Silent Mother Tongue
"Silence, silence," says my science teacher Mrs. Barbra to the class to quell their laughter. I have just answered a simple question about the digestive system, specifically the mouth. The class bursts into laughter, rupturing the little self of esteem I had built over the couple of days I had spent in my new school in Nigeria. Uncontrollably they laughed, uncaring of the effect it had on me. At that moment, I promised myself I would never speak in class again. Then it dawned on me. Why must I punish myself by robbing myself of my language? Why must I be silent? During the next five years in the school, I learned that this case was much more than embarrassment and mockery; it was an attack against my language and identity.
Gloria Anzaldua's essay "How to Tame a Wild Tongue" conveys the pain of silence, the unpleasant feeling of being completely stripped of your tongue. This pain is prominent in a fierce question by Ray Gwyn; "Who is to say that robbing a people of its language is less violent than war?" (qtd. in Anzaldua 471). This question gives insight into the situation, pointing out the world's negativity toward languages. The answer is as persistent as the question; if you uproot and silence someone's tongue, the damage is equivalent to war. People nowadays forget that language tells everything as it symbolizes culture and, most importantly, identity. As Anzaldúa writes, "So if you want to hurt me, talk badly about my language.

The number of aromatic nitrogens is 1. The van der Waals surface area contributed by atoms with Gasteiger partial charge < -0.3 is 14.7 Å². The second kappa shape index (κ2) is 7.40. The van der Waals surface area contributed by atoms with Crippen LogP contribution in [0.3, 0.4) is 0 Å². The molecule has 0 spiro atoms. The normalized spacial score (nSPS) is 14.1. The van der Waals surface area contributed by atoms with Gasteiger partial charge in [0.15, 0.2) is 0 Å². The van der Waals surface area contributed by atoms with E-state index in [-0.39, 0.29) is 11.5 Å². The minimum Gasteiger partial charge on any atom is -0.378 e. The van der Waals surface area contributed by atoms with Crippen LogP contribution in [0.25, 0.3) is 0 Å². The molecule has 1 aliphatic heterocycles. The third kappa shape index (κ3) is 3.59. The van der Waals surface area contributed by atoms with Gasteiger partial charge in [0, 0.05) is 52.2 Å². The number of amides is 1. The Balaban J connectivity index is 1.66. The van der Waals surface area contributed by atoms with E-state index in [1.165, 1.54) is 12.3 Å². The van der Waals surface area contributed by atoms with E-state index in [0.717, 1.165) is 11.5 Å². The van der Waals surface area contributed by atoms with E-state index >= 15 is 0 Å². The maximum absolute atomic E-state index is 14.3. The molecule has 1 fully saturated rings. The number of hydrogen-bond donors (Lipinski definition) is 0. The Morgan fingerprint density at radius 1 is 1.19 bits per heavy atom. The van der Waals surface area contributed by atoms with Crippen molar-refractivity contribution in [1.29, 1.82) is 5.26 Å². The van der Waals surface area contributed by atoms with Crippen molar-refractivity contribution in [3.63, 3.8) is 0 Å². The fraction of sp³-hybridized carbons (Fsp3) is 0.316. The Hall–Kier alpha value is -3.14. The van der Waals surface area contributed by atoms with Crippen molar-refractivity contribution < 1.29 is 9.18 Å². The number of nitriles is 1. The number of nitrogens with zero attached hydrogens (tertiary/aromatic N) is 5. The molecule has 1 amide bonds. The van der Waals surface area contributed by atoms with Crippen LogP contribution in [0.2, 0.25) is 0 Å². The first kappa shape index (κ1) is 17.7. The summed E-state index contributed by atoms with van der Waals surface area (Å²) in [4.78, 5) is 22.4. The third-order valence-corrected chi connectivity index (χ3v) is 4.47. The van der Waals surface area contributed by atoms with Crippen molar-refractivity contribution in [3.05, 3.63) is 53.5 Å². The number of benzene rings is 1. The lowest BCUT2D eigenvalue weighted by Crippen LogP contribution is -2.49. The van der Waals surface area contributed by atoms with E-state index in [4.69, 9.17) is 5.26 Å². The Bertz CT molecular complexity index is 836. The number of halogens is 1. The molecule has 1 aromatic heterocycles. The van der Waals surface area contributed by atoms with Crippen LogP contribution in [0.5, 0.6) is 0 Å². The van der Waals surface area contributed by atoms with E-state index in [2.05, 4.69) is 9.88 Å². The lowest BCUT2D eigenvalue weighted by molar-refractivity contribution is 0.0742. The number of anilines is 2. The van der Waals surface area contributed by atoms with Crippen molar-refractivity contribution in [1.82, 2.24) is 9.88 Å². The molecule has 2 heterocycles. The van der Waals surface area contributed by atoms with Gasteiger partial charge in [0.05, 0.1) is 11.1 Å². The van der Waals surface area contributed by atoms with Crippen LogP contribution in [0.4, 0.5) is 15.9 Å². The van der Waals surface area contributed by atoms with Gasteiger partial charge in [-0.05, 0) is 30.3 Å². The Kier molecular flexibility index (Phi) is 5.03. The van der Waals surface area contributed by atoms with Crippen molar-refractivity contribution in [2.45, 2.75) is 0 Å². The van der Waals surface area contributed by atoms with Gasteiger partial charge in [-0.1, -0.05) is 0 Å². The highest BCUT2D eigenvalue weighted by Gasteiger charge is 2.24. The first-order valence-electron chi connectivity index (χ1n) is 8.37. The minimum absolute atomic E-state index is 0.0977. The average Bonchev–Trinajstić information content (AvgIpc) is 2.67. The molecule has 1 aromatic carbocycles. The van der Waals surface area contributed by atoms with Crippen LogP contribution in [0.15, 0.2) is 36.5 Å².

Ethnic identity is twin skin to linguistic identity—I am my language. Until I can take pride in my language, I cannot accept the legitimacy of myself" (Anzaldua 476). This quote has a profound meaning; it's both simple and complex. Anzaldua radiates a belief that she is nothing without her language; Her language is a significant part of her life, and she cannot imagine life without her language.
I can relate to [Anzaldua’s] belief myself. I am from Nigeria, and among all the three major tribes, I originate from the smallest, Igbo. Though I cannot speak it fluently, my language strongly defines who I am. It is my heart, bones, and skin; it's my identity. Even when people try to make me feel shame about my culture by mocking my clothes, food, or my home décor, I still stand my ground. Even when the shame got to me, I still embraced my identity.
People are forced to feel shame for the most common and unexpected things like food, clothing, and even hairstyle, just because there is an expected stereotype that needs to unexpectedly be achieved unless it is classified as strange or even unusual. Anzaldua faced this stereotypical shame when she wrote," I grew up feeling ambivalent about our music. Country-western and rock-and-roll had more status. In the 50s and 60s, for the slightly educated and Agregado Chicanos, there existed a sense of shame at being caught listening to our music. Yet I couldn't stop my feet from thumping to our music, could not stop humming the words, nor hide from myself the exhilaration I felt when I heard it" (Anzaldúa 478).
I can strongly relate to Anzaldua's experience; when I was younger, a special memory I had of my mother's famous girls-night-out was rocking out with my mom and sister to a famous artist in Nigeria called 'P-square'; we would shout out with all our energy trying to speak Igbo as fluently as them. They were my favorite band, and in elementary we were told to talk about our favorite musician of all time and present it to the class.